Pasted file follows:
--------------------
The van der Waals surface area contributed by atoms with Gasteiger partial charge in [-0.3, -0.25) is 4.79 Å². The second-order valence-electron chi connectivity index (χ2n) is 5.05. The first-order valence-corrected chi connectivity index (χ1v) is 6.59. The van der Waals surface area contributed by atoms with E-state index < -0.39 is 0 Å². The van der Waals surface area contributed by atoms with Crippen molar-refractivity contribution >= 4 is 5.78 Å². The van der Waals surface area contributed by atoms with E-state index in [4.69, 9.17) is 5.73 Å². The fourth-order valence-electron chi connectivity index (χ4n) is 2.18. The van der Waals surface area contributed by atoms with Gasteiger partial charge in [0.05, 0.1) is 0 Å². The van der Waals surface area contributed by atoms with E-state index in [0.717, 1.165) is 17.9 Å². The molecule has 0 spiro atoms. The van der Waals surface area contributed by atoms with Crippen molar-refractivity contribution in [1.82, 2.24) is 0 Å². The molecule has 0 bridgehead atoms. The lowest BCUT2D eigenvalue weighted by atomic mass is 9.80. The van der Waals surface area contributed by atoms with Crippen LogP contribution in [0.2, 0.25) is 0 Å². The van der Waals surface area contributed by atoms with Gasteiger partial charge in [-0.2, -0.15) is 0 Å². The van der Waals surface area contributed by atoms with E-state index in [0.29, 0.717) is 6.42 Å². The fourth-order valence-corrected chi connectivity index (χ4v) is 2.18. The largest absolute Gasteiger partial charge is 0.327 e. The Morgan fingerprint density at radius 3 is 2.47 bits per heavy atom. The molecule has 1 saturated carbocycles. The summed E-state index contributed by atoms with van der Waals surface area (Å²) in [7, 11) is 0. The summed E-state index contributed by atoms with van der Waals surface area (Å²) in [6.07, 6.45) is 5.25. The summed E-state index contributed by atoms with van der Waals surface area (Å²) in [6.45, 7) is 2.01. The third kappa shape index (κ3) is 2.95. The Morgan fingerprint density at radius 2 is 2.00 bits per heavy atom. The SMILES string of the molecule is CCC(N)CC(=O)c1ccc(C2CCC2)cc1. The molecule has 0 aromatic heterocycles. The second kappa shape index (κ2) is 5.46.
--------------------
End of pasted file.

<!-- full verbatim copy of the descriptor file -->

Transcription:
The van der Waals surface area contributed by atoms with Gasteiger partial charge in [-0.3, -0.25) is 4.79 Å². The second-order valence-electron chi connectivity index (χ2n) is 5.05. The first-order valence-corrected chi connectivity index (χ1v) is 6.59. The van der Waals surface area contributed by atoms with E-state index < -0.39 is 0 Å². The van der Waals surface area contributed by atoms with Crippen molar-refractivity contribution >= 4 is 5.78 Å². The van der Waals surface area contributed by atoms with E-state index in [4.69, 9.17) is 5.73 Å². The fourth-order valence-electron chi connectivity index (χ4n) is 2.18. The van der Waals surface area contributed by atoms with Gasteiger partial charge in [0.05, 0.1) is 0 Å². The van der Waals surface area contributed by atoms with E-state index in [0.717, 1.165) is 17.9 Å². The molecule has 0 spiro atoms. The van der Waals surface area contributed by atoms with Crippen molar-refractivity contribution in [1.82, 2.24) is 0 Å². The molecule has 0 bridgehead atoms. The lowest BCUT2D eigenvalue weighted by atomic mass is 9.80. The van der Waals surface area contributed by atoms with Crippen LogP contribution in [0.2, 0.25) is 0 Å². The van der Waals surface area contributed by atoms with Gasteiger partial charge in [-0.2, -0.15) is 0 Å². The van der Waals surface area contributed by atoms with E-state index in [0.29, 0.717) is 6.42 Å². The fourth-order valence-corrected chi connectivity index (χ4v) is 2.18. The largest absolute Gasteiger partial charge is 0.327 e. The Morgan fingerprint density at radius 3 is 2.47 bits per heavy atom. The molecule has 1 saturated carbocycles. The summed E-state index contributed by atoms with van der Waals surface area (Å²) in [7, 11) is 0. The summed E-state index contributed by atoms with van der Waals surface area (Å²) in [6.07, 6.45) is 5.25. The summed E-state index contributed by atoms with van der Waals surface area (Å²) in [6.45, 7) is 2.01. The third kappa shape index (κ3) is 2.95. The Morgan fingerprint density at radius 2 is 2.00 bits per heavy atom. The SMILES string of the molecule is CCC(N)CC(=O)c1ccc(C2CCC2)cc1. The molecule has 0 aromatic heterocycles. The second kappa shape index (κ2) is 5.46.